Without birds a garden seems lonely & incomplete. Plants & animals, including us, need each other.  There is an intimate relationship between plants and birds: plants cover themselves in colorful foliage and gorgeous, fragrant flowers to attract their lovers, the birds. And in return for a delicious meal of pollen and nectar, the birds pollinate the plants and spread their seeds across the landscape.

As you may know, John Muir was the great naturalist, author, and environmental activist who founded the Sierra  Club.  Over century ago, he said, “Tug on just about anything & you’ll find that it’s connected to everything else in the universe.” The overarching theme for humanity today is the interconnectedness of all things.

If you saw the film, “Winged Migration”, you know that many of our treasured songbirds in North America travel 600 miles or more in spring  & fall. Most of them fly by night. They leave their daytime hangouts at dusk  and fly for 8 to 10 hours. Then at dawn,  they descend and must find places to feed & rest for a day or two until they are strong enough to continue their journey.

white-crowned_sparowVast stretches of natural habitat of North American flyways have been carved up & developed, and the use of synthetic chemical fertilizers & pest controls has poisoned the birds’ food sources. Huge areas have been covered over by malls, big box stores, and parking lots.

If high quality habitat is not available,  exhausted,  emaciated birds must continue on until they find adequate food and cover. The ones who are too thin or weak will die. Here in the San Francisco Bay Area, we live along the Pacific flyway, and we can help our declining songbirds. We can create B & B’s for weary warblers!

Maybe you’re wondering, “What good is one little garden in a city of asphalt and toxic fumes?”
Like Obama’s grass roots presidential campaign, where one person at a time contributed as little as $5 and accomplished a miracle, each one of us can contribute.  In the years I have known her, a dear friend has moved several times, and always, even in the tiniest of outdoor spaces, she has set out at least a saucer of seed and a dish of water, and the birds come – it’s wonderful!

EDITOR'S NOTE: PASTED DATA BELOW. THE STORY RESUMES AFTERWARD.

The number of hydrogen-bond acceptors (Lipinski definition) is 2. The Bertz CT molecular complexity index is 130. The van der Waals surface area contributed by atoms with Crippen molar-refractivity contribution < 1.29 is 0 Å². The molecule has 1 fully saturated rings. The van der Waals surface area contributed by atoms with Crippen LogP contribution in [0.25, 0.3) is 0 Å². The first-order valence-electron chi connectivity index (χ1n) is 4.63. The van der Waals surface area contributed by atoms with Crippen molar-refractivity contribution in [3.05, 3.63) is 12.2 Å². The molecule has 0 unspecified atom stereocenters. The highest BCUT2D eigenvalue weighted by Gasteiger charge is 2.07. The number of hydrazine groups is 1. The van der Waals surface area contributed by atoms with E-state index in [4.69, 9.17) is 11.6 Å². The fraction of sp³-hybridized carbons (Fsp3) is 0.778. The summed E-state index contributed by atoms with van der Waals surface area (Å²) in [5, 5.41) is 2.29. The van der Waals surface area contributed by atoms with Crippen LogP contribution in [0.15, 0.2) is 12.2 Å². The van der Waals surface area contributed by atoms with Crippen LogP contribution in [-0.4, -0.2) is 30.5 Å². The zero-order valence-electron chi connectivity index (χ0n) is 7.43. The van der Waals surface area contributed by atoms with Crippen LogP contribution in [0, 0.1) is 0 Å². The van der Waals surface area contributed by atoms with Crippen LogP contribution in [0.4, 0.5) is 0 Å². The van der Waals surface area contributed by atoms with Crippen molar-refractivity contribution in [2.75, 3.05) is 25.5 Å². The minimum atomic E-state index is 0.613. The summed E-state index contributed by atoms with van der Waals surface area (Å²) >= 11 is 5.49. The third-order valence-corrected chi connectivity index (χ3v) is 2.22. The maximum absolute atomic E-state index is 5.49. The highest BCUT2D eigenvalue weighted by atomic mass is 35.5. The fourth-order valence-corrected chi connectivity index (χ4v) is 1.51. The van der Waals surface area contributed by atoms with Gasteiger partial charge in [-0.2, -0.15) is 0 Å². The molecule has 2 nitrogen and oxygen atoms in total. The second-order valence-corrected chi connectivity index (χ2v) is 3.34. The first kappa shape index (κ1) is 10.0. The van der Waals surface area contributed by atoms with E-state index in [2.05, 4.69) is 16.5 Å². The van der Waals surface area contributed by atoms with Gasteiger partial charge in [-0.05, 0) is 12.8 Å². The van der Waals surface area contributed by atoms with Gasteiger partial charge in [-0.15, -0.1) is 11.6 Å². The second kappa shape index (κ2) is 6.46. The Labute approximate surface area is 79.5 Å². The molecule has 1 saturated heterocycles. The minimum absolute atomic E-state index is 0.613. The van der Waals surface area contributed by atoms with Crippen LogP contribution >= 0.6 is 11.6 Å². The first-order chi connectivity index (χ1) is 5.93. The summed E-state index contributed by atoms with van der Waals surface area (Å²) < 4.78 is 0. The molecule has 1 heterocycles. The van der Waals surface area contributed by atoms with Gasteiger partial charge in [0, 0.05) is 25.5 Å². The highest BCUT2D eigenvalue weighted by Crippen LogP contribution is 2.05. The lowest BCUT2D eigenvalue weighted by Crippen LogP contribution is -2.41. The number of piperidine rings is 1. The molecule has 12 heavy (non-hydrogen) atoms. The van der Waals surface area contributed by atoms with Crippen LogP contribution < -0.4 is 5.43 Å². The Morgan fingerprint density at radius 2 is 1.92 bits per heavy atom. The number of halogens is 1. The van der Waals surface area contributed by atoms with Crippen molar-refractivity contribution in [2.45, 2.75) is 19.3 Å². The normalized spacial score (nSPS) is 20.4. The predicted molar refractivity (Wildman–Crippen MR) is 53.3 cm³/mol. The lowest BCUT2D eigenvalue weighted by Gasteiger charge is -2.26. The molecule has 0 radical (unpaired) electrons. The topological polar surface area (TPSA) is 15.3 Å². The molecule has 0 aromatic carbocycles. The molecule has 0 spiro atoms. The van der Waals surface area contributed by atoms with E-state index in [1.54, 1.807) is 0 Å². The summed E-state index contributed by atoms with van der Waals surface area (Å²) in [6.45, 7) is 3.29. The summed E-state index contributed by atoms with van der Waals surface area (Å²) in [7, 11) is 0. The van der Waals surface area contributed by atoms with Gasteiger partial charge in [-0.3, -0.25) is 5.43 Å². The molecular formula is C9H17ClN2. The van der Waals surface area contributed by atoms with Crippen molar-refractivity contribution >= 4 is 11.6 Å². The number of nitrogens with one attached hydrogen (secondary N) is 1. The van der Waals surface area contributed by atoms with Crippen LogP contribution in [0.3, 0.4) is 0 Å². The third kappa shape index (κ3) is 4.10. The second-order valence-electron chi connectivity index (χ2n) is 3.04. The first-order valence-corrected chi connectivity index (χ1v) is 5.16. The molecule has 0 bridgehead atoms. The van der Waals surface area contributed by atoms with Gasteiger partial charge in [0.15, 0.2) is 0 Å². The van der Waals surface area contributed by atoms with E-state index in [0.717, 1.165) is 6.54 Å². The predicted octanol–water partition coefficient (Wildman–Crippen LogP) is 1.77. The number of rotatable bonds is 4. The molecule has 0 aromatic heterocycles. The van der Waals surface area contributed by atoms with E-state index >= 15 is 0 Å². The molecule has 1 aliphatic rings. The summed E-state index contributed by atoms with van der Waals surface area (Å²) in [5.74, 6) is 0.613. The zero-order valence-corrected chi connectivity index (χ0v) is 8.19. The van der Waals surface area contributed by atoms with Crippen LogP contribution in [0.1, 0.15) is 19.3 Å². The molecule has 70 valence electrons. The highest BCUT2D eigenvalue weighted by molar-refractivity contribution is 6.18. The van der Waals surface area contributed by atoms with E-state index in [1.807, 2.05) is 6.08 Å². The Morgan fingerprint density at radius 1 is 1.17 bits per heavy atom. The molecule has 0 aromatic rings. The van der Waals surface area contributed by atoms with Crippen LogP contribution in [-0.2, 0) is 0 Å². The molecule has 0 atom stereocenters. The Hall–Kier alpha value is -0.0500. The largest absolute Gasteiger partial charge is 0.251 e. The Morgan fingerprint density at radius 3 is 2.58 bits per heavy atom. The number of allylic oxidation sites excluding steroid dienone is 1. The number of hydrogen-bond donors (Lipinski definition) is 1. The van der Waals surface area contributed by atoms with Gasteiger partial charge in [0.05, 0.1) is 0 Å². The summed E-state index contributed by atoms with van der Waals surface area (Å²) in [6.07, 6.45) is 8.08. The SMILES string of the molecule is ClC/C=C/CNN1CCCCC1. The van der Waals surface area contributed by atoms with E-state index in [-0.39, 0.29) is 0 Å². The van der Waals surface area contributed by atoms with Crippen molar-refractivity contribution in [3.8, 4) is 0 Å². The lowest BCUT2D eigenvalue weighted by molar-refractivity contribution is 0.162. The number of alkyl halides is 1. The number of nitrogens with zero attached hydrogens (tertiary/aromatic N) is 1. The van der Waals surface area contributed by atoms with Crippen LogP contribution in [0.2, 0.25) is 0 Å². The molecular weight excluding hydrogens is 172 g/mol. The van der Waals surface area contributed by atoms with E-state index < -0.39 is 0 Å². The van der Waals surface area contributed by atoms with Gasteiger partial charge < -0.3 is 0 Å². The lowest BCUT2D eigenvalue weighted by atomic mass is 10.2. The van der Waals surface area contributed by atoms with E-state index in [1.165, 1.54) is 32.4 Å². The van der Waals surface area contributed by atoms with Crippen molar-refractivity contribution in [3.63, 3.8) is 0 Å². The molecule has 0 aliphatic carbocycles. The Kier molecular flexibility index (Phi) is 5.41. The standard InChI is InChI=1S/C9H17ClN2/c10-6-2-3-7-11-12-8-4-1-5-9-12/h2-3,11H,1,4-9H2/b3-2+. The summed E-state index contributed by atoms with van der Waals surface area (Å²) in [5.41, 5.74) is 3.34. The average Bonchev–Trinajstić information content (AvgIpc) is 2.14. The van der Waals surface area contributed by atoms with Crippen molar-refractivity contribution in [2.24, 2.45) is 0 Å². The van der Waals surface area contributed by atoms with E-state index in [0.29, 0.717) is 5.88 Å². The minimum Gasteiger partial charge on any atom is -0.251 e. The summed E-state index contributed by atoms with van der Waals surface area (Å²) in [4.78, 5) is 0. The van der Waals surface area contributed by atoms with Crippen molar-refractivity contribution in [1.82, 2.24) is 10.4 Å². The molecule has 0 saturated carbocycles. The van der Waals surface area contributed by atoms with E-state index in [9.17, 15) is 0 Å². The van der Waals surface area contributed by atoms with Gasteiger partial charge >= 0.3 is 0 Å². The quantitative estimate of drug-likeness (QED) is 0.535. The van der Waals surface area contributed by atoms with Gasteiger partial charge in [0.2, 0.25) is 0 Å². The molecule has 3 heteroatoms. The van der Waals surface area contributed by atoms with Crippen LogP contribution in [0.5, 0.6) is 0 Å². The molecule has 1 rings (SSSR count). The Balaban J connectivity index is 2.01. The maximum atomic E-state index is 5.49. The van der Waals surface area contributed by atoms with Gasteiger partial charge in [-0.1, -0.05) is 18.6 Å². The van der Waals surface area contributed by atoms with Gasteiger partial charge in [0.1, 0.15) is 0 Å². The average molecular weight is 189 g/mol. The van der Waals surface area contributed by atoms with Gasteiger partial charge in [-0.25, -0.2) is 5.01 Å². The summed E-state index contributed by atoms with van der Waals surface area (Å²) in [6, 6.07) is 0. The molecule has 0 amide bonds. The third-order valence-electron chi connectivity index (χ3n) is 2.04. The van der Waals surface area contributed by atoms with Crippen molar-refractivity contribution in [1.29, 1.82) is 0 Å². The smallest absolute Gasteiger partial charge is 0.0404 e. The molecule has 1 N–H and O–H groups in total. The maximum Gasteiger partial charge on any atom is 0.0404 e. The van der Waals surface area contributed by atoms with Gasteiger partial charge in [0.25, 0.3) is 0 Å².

The basic necessities are food, water, and shelter.
Beyond setting out seeds & a birdbath, many things can be done, whether you’ve got a large garden or just a single window. Here are 6 examples of common garden situations:

1. If you have a Large Garden,  you can plant in vertical layers, like a forest, because different birds prefer different heights.
* Tall trees
*Understory trees, like fruit trees, large shrubs and vines, including some with fruit & berries – most songbirds stay at this level.
*Flowering Perennials and Annuals, full of nectar. And grasses for shelter and protection.
*Lowest layer – ground cover plants – ground feeding,  nesting.
With a large garden space, you can create an amazing place for birds!

050913AWchickadee2. Small Garden
1 or 2 trees, especially fruit trees
A few shrubs – fruit & berries
Lots of small flowering plants for nectar
A vine  or 2
Some ground covers

3. Deck
Boxes, pots –  plant just about anything!
Just one container
Vine on trellis

4. Roof Garden
Boxes, pots,  custom-build your own
Grow almost anything
Lattices for wind control, privacy

Other Possibilities:
5. Window box
6. Window feeder

And what if we got our neighbors on the block to do this, too? And even the whole neighborhood, which is connected to a  park, and could extend to another neighborhood – imagine!

We can all do something. What benefits the birds also serves people, helps the trees, the soil, the air, effects climate change ~ everything benefits! Plus, they are beautiful, musical, and entertaining. And they eat insects and weed seeds.

So whether our gardens are large, small, or none at all, every one of us can contribute – no excuses!

We can help you bring the joy of birds into your garden – call us today.

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Duncraft is a resource promoting green, sustainable, eco-friendly products made from recycled plastic milk jugs to create an eco-friendly, green backyard habitat. They’ll last for years, are strong, durable, weather resistant and very easy to clean.  We have several of their products in our garden, and we love them!

Description: Duncraft strives to be the leading resource for wild bird feeding products in the USA. Since 1952, Duncraft has manufactured Duncraft brand bird feeders, mails the Duncraft catalog nationwide and its www.duncraft.com website offers hundreds of the very best wild bird foods and accessories available.